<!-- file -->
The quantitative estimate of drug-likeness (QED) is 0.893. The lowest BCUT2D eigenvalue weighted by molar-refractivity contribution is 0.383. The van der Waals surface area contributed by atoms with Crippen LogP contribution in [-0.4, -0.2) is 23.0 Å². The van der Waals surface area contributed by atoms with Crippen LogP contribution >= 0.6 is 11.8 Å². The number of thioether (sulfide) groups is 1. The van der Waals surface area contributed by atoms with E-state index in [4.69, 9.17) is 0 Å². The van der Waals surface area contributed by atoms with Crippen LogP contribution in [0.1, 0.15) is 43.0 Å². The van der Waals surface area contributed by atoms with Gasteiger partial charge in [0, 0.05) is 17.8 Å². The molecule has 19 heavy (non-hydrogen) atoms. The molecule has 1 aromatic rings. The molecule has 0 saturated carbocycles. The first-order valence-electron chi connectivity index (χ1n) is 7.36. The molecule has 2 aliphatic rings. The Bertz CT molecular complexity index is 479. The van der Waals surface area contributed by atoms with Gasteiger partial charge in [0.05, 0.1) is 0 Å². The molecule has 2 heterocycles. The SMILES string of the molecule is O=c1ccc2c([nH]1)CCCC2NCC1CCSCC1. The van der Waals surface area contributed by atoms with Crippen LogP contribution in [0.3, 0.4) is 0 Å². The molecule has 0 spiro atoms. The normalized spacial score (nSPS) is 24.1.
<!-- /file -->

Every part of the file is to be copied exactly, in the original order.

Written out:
The quantitative estimate of drug-likeness (QED) is 0.893. The lowest BCUT2D eigenvalue weighted by molar-refractivity contribution is 0.383. The van der Waals surface area contributed by atoms with Crippen LogP contribution in [-0.4, -0.2) is 23.0 Å². The van der Waals surface area contributed by atoms with Crippen LogP contribution >= 0.6 is 11.8 Å². The number of thioether (sulfide) groups is 1. The van der Waals surface area contributed by atoms with E-state index in [4.69, 9.17) is 0 Å². The van der Waals surface area contributed by atoms with Crippen LogP contribution in [0.1, 0.15) is 43.0 Å². The van der Waals surface area contributed by atoms with Gasteiger partial charge in [0, 0.05) is 17.8 Å². The molecule has 19 heavy (non-hydrogen) atoms. The molecule has 1 aromatic rings. The molecule has 0 saturated carbocycles. The first-order valence-electron chi connectivity index (χ1n) is 7.36. The molecule has 2 aliphatic rings. The Bertz CT molecular complexity index is 479. The van der Waals surface area contributed by atoms with Gasteiger partial charge in [0.05, 0.1) is 0 Å². The molecule has 2 heterocycles. The SMILES string of the molecule is O=c1ccc2c([nH]1)CCCC2NCC1CCSCC1. The van der Waals surface area contributed by atoms with Crippen LogP contribution in [0.3, 0.4) is 0 Å². The molecule has 0 spiro atoms. The normalized spacial score (nSPS) is 24.1.